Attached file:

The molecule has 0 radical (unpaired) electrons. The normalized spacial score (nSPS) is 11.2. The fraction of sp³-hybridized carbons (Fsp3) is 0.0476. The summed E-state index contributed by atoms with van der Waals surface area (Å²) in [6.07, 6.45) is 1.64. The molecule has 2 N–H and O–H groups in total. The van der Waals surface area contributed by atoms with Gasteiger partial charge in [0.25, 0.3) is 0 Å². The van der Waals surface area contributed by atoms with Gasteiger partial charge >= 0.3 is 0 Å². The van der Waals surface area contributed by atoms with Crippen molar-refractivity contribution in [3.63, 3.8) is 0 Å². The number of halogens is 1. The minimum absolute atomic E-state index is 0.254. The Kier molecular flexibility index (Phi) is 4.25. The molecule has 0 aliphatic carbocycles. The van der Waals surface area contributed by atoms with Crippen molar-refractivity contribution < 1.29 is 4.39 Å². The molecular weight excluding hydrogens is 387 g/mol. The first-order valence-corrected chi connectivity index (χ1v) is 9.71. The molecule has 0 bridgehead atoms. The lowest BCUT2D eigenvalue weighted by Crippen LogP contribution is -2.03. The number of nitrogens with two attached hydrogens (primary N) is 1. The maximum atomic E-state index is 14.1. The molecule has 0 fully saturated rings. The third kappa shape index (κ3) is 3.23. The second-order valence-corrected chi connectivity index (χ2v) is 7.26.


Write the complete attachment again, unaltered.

The molecule has 0 radical (unpaired) electrons. The normalized spacial score (nSPS) is 11.2. The fraction of sp³-hybridized carbons (Fsp3) is 0.0476. The summed E-state index contributed by atoms with van der Waals surface area (Å²) in [6.07, 6.45) is 1.64. The molecule has 2 N–H and O–H groups in total. The van der Waals surface area contributed by atoms with Gasteiger partial charge in [0.25, 0.3) is 0 Å². The van der Waals surface area contributed by atoms with Gasteiger partial charge >= 0.3 is 0 Å². The van der Waals surface area contributed by atoms with Crippen molar-refractivity contribution in [3.63, 3.8) is 0 Å². The number of halogens is 1. The minimum absolute atomic E-state index is 0.254. The Kier molecular flexibility index (Phi) is 4.25. The molecule has 0 aliphatic carbocycles. The van der Waals surface area contributed by atoms with Crippen molar-refractivity contribution < 1.29 is 4.39 Å². The molecular weight excluding hydrogens is 387 g/mol. The first-order valence-corrected chi connectivity index (χ1v) is 9.71. The molecule has 0 bridgehead atoms. The lowest BCUT2D eigenvalue weighted by Crippen LogP contribution is -2.03. The number of nitrogens with two attached hydrogens (primary N) is 1. The maximum atomic E-state index is 14.1. The molecule has 0 fully saturated rings. The third kappa shape index (κ3) is 3.23. The second-order valence-corrected chi connectivity index (χ2v) is 7.26.